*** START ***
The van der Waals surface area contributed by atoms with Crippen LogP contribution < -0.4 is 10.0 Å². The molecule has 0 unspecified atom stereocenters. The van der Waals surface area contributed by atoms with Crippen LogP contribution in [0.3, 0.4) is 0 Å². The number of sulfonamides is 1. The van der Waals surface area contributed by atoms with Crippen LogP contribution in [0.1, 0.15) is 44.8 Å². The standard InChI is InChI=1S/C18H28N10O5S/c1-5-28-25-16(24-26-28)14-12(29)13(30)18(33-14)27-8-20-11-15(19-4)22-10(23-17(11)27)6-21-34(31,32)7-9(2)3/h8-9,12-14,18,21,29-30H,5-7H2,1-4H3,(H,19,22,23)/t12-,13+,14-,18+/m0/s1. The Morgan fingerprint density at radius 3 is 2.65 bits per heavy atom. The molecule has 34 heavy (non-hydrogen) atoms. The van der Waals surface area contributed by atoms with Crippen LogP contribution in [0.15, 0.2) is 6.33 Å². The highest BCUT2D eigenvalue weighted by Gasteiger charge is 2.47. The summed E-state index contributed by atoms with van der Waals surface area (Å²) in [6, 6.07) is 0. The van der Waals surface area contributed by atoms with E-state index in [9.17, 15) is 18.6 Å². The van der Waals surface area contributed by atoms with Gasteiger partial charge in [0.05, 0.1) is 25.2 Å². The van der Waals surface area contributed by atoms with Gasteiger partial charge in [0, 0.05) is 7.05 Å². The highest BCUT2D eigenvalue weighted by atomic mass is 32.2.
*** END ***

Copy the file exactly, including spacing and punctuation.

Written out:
The van der Waals surface area contributed by atoms with Crippen LogP contribution < -0.4 is 10.0 Å². The molecule has 0 unspecified atom stereocenters. The van der Waals surface area contributed by atoms with Crippen LogP contribution in [0.3, 0.4) is 0 Å². The number of sulfonamides is 1. The van der Waals surface area contributed by atoms with Crippen LogP contribution in [0.1, 0.15) is 44.8 Å². The standard InChI is InChI=1S/C18H28N10O5S/c1-5-28-25-16(24-26-28)14-12(29)13(30)18(33-14)27-8-20-11-15(19-4)22-10(23-17(11)27)6-21-34(31,32)7-9(2)3/h8-9,12-14,18,21,29-30H,5-7H2,1-4H3,(H,19,22,23)/t12-,13+,14-,18+/m0/s1. The Morgan fingerprint density at radius 3 is 2.65 bits per heavy atom. The molecule has 34 heavy (non-hydrogen) atoms. The van der Waals surface area contributed by atoms with Crippen LogP contribution in [0.15, 0.2) is 6.33 Å². The highest BCUT2D eigenvalue weighted by Gasteiger charge is 2.47. The summed E-state index contributed by atoms with van der Waals surface area (Å²) in [6, 6.07) is 0. The van der Waals surface area contributed by atoms with E-state index in [9.17, 15) is 18.6 Å². The van der Waals surface area contributed by atoms with Gasteiger partial charge in [0.05, 0.1) is 25.2 Å². The van der Waals surface area contributed by atoms with Gasteiger partial charge in [0, 0.05) is 7.05 Å². The highest BCUT2D eigenvalue weighted by atomic mass is 32.2.